Magazine | December 31, 2009, Issue

Film: Deep in the Shallows

(20th Century Fox)

Before I say anything else about James Cameron’s Avatar, I should say that it’s flat-out amazing. Nothing in the movie’s plot, themes, characters, and dialogue can change the fact that Cameron has delivered something revolutionary here, something gorgeous and immersive and unprecedented. We’ve grown jaded, of late, at what special effects can summon up. (Another apocalyptic battlefield? Yawn. Another fleet of starships? Well, if you must . . . .) But Avatar’s science-fiction setting, the verdant planet Pandora in the year 2150 or so, represents world-building on a scale no movie has attempted. What Cameron has spun from CGI, motion capture, and 3-D needs to be seen to be believed. 

And since this is James Cameron, after all — James “Terminator, Titanic, and True Lies” Cameron — the film doesn’t just sit there, lovely and inert. He knows how to make a movie move. The action sequences are kinetic without being confusing: Their choreographed clarity harkens back to brilliant set-pieces in earlier Cameron efforts, while borrowing judiciously from the slo-mo tricks perfected by younger filmmakers during his long hiatus. The battle scenes are sweeping and horribly beautiful, in a Coppola-in-Vietnam kind of way. When the movie wants you to soar, you’ll soar. When it wants to rivet you, you’ll be riveted. Avatar is two hours and forty minutes long, but it’s almost never boring.

It is, however, deeply stupid. Relentlessly stupid. Occasionally mindbogglingly stupid. The problem isn’t that the dialogue is risible and the characters are paper-thin: Titanic, for instance, was a glorious work of popcorn art despite a first act in which every other sentence thudded like an anvil. And the fact that Cameron pilfers shamelessly from a host of famous screen epics isn’t necessarily a bad thing: The original Star Wars was a long science-fiction pastiche, and that turned out pretty well. 

No, the problem is what Cameron pilfers, and then what he leaves out. He’s taken every left-wing cliché — about politics, religion, the environment, the military, imperialism, big business, Vietnam, George W. Bush, you name it — from a generation’s worth of preachy Hollywood movies, and crammed them all into a single teeming blockbuster. There’s a hilarious Internet parody, from early this decade, that imagines Noam Chomsky and Howard Zinn providing audio commentary for The Fellowship of the Ring. (Chomsky: “The point is clearly made that the ‘master ring,’ the so-called ‘one ring to rule them all,’ is actually a rather elaborate justification for preemptive war on Mordor.”) Now imagine that Fellowship had actually been co-directed by Zinn and Chomsky, and you have roughly the flavor of this movie.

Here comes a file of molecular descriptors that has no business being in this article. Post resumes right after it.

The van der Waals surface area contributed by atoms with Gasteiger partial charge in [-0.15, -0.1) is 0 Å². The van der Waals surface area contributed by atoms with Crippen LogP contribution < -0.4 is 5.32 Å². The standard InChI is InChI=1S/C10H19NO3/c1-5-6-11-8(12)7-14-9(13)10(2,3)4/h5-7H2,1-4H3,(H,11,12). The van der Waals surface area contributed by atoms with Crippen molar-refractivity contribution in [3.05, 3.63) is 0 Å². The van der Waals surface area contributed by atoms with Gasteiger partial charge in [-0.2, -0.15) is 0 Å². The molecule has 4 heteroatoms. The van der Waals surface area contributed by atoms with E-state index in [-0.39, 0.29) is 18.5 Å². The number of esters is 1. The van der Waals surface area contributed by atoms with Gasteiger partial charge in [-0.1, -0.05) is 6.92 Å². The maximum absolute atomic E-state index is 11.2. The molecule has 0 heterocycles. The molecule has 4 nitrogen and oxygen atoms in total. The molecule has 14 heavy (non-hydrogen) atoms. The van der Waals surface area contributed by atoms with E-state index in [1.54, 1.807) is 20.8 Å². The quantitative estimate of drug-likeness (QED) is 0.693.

The story starts with a crippled marine, Jake Sully (a glowering Sam Worthington, trying to channel the Gladiator-era Russell Crowe), being recruited for an unusual mission on Pandora, where a sinister corporation and its hired guns are mining for a metal called (I kid you not) “unobtainium,” while fending off attacks from the native Na’vi people. Sully is fitted out with an “avatar” — a nine-foot-tall, tail-sporting, blue-skinned Na’vi body, which he inhabits remotely, from inside what looks like a high-tech tanning bed. Thus equipped, and supervised by an ornery scientist named Grace (Sigourney Weaver, having fun), he sets out to infiltrate the local alien clan in the hopes of making peace — or, failing that, in the hopes of bringing useful military intel back to his superiors.

If you’ve seen Dances with Wolves, or Pocahontas, or The Last Samurai, or . . . well, anyway, you probably know what happens next. Our man Sully falls hard for a Na’vi huntress named Neytiri (Zoe Saldana), falls even harder for her primitive, mystical, totally-in-harmony-with-nature community, and decides to switch sides and protect the locals from the rapacious human scum. And I do mean scum: Save for Sully, Grace’s team of scientists, and a plucky helicopter pilot (Michelle Rodriguez), the human presence on Pandora consists of entirely soulless corporate greedheads and genocidal, militaristic thugs. 

In other words, Republicans. Just in case the point wasn’t clear enough, the thug-in-chief, Colonel Quaritch (Stephen Lang), spends the movie’s final act barking slogans like a character in Oliver Stone’s W. (“A preemptive attack!” “Shock and awe!” “We’ll fight terror with terror!”) Meanwhile, the Na’vi embody every cliché of noble savagery: There’s goddess worship, pantheism, sub–Lion King circle-of-life philosophizing, and (lest they lose the Richard Dawkins demographic) a bogus scientific explanation, à la the “midichlorians” in the Star Wars prequels, for what seem like supernatural happenings.

So this is what’s in the movie. What’s left out, to clear space for Cameron’s Ferngully–meets–Fahrenheit 9/11 posturing, are crucial lineaments of plot. Important scenes, like the sequence in which the Na’vi decide to initiate Sully instead of killing him, feel truncated to the point of absurdity. The sort of useful explanatory interludes (what does unobtainium do? what’s the situation back on Earth? how was Sully crippled? etc.) that make a secondary world seem rich and plausible are missing from the film entirely. And so, bizarrely, is something more essential still: an explanation of some of the avatar program’s basic rules. For instance: When your avatar is killed, are you? It’s a pretty important question, given how often Sully courts death while wearing his blue-skinned secondary body — yet the movie never bothers to tell us.

What it tells us instead, over and over again, is that every technological advantage counts for nothing if you lack heart and soul, empathy and vision. Given that his movie’s technical achievements are what make Avatar worth seeing, Cameron had better hope the public disagrees.

 

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